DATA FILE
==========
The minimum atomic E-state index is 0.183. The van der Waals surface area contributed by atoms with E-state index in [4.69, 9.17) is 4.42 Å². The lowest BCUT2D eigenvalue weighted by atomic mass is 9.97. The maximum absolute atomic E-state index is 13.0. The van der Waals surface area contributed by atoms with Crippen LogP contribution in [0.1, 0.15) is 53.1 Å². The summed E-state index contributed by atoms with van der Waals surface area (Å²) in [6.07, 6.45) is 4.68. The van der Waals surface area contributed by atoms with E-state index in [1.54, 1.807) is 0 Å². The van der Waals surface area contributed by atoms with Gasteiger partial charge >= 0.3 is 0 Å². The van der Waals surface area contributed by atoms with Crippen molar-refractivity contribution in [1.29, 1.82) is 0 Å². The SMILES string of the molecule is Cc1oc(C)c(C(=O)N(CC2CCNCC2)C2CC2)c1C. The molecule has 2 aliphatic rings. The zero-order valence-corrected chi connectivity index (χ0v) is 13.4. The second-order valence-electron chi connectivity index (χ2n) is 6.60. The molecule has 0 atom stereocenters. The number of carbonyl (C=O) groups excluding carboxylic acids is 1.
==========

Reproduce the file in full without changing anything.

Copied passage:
The minimum atomic E-state index is 0.183. The van der Waals surface area contributed by atoms with E-state index in [4.69, 9.17) is 4.42 Å². The lowest BCUT2D eigenvalue weighted by atomic mass is 9.97. The maximum absolute atomic E-state index is 13.0. The van der Waals surface area contributed by atoms with Crippen LogP contribution in [0.1, 0.15) is 53.1 Å². The summed E-state index contributed by atoms with van der Waals surface area (Å²) in [6.07, 6.45) is 4.68. The van der Waals surface area contributed by atoms with E-state index in [1.54, 1.807) is 0 Å². The van der Waals surface area contributed by atoms with Gasteiger partial charge >= 0.3 is 0 Å². The van der Waals surface area contributed by atoms with Crippen molar-refractivity contribution in [1.29, 1.82) is 0 Å². The SMILES string of the molecule is Cc1oc(C)c(C(=O)N(CC2CCNCC2)C2CC2)c1C. The molecule has 2 aliphatic rings. The zero-order valence-corrected chi connectivity index (χ0v) is 13.4. The second-order valence-electron chi connectivity index (χ2n) is 6.60. The molecule has 0 atom stereocenters. The number of carbonyl (C=O) groups excluding carboxylic acids is 1.